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Stippled Ripples Japanese Iris

SKU: AM014907
$10.65
per Bag of 1
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Overview
'Stippled Ripples' Japanese Iris delight with thier large, white blooms edged in a deep purple and highlighted by yellow streaks in the center. A simply beautiful specimen in the garden, this attractive Japanese Iris prefers full sun and moist soil, but seems to tolerate heavy clay and dry spells. Deer-resistant and easy to grow. (Iris ensata)
key features
Botanical Name
Iris ensata Stippled Ripples
Advantages
Deer Resistant, Rabbit Resistant, Easy To Grow, Cut Flowers
Growing Zones
Zone 4, Zone 5, Zone 6, Zone 7, Zone 8, Zone 9
Light Requirements
Full Sun
Soil Moisture
Average, Moist / Wet
Mature Height
36-40" tall
Mature Spread
24-36" wide
Bloom Time
Late spring to early summer

Description

The beautiful and easy-to-grow Japanese Irises: Though theyre sometimes overshadowed by the larger Bearded Irises, many gardeners think the Japanese types are the most beautiful. First, lets dispel the confusion that surrounds this group:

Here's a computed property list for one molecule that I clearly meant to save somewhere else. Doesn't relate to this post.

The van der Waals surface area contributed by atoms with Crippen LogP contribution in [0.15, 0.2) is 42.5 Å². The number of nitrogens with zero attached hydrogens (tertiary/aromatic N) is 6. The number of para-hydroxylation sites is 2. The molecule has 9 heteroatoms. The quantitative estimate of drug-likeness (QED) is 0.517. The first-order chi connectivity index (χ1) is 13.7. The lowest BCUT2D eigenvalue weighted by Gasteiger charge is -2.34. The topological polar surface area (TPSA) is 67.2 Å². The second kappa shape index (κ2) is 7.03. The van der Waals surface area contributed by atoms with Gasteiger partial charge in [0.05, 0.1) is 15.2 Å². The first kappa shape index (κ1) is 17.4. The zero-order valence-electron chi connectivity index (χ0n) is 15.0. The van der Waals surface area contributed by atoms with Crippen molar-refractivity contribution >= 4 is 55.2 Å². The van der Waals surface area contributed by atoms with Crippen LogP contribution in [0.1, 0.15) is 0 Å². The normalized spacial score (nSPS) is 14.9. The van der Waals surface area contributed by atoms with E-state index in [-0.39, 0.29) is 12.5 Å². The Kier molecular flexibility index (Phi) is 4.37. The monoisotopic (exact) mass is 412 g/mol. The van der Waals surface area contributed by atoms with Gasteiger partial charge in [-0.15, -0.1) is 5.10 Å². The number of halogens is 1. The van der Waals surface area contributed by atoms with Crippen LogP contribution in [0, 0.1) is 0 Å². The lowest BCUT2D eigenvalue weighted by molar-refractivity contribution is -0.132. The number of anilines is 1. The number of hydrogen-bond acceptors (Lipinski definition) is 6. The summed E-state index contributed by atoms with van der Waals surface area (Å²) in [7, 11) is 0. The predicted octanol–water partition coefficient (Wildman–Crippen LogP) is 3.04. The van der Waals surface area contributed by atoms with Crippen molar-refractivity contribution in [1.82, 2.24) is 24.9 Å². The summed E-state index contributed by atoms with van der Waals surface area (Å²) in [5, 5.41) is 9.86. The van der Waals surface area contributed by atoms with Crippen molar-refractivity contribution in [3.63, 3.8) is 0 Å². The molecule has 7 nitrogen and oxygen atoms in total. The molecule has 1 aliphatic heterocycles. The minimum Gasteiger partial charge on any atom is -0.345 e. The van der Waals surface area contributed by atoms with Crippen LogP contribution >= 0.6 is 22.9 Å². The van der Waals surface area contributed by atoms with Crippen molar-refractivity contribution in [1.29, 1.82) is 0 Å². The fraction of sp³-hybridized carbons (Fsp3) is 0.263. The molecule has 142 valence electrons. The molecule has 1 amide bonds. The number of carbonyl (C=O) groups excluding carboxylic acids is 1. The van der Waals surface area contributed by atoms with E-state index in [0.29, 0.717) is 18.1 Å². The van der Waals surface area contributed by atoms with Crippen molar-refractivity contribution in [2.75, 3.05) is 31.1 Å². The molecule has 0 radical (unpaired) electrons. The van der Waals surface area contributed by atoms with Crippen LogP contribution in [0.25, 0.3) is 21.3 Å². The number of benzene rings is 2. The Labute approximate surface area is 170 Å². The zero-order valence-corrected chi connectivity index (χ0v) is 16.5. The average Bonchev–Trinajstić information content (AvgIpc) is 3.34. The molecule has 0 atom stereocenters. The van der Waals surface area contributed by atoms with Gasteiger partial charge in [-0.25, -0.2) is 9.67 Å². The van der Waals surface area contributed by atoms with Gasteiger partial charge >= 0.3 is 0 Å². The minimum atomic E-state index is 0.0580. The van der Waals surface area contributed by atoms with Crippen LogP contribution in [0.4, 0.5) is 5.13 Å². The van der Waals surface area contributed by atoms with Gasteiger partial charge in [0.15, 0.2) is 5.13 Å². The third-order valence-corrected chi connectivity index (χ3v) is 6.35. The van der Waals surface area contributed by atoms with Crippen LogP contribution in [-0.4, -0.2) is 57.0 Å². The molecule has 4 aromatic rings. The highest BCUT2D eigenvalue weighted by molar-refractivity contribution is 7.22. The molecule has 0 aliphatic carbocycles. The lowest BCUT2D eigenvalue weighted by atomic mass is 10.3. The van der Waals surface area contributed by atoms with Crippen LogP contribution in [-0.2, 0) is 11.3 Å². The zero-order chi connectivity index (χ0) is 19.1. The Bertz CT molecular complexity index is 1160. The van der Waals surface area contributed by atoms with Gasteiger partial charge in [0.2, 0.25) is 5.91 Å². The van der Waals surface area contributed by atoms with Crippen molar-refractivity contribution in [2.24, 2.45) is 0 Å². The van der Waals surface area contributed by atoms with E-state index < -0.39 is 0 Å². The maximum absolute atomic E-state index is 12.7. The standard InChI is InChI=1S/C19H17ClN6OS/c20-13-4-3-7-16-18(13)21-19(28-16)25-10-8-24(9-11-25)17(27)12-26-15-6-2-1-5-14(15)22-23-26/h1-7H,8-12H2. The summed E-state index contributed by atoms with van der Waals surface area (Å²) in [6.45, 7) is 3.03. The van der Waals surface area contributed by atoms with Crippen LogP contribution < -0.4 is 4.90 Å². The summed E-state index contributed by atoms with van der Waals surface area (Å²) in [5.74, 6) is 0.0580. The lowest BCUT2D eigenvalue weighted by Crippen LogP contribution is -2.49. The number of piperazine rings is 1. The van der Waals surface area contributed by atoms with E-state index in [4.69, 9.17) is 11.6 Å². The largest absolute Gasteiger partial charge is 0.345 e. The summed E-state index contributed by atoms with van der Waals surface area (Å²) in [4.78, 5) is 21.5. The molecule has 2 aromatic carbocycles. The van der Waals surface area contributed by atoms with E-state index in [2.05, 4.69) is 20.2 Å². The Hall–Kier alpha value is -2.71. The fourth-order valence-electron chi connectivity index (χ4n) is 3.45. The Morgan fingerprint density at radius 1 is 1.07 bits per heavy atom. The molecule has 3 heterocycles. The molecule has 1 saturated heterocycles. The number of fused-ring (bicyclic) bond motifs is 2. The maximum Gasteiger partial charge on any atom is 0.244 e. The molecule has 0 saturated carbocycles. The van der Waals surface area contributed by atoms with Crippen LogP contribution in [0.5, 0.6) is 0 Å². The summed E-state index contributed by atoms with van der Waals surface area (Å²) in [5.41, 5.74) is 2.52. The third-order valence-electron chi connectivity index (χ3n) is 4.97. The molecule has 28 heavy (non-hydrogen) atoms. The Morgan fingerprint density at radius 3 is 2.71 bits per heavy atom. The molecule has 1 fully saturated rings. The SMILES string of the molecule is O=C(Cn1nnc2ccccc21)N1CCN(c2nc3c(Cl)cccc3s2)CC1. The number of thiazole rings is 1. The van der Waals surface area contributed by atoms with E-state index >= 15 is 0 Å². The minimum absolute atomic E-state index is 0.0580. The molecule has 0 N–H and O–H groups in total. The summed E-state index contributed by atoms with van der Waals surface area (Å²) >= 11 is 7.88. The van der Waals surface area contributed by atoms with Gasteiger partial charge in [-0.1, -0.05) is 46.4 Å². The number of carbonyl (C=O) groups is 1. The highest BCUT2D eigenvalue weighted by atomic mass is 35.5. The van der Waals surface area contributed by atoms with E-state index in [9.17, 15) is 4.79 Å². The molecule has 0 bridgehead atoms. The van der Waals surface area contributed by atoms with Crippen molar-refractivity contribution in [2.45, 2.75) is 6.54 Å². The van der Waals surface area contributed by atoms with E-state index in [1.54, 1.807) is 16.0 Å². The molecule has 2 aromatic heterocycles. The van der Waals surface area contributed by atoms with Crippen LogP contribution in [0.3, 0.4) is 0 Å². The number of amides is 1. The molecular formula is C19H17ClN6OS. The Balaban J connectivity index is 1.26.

Kaempferi, Butterfly, or Japanese? Even this groups name is confused. Once they were known as Kaempferi Irises, today many call them The Butterfly Irises, but the correct common name is simply Japanese Iris. This group are cultivars of the species Iris ensata, cultivated in Japan for over 500 years, and once restricted to enjoyment by royalty only.

No, theyre not water dwellers. Many people think Japanese Irises are for growing in the water in ponds, but they are not. They require about the same conditions as ferns, astilbes or impatiens--just moist ground, which most all gardeners can easily provide.

The Flowers: As you can see by the photos, these iris blooms are quite different from the tall stand-up flowers of the big Bearded Irises. The standards (the top layer of petals) stand up tall on the Bearded Irises, and the falls (the lower layer of petals) droop elegantly. With Japanese Irises, both sets of petals are more flat, forming a simpler, flatter--and many think more beautiful--flower.

Growing Japanese Irises: Unlike the big bearded iris, which are planted in late summer, Japanese types are usually planted in spring. (They are some of the most popular Beardless irises, along with the Siberians and Louisianas.) They form large lavish clumps and are highly decorative, blooming in late summer. Theyre also great for cutting. They definitely deserve a place in your garden.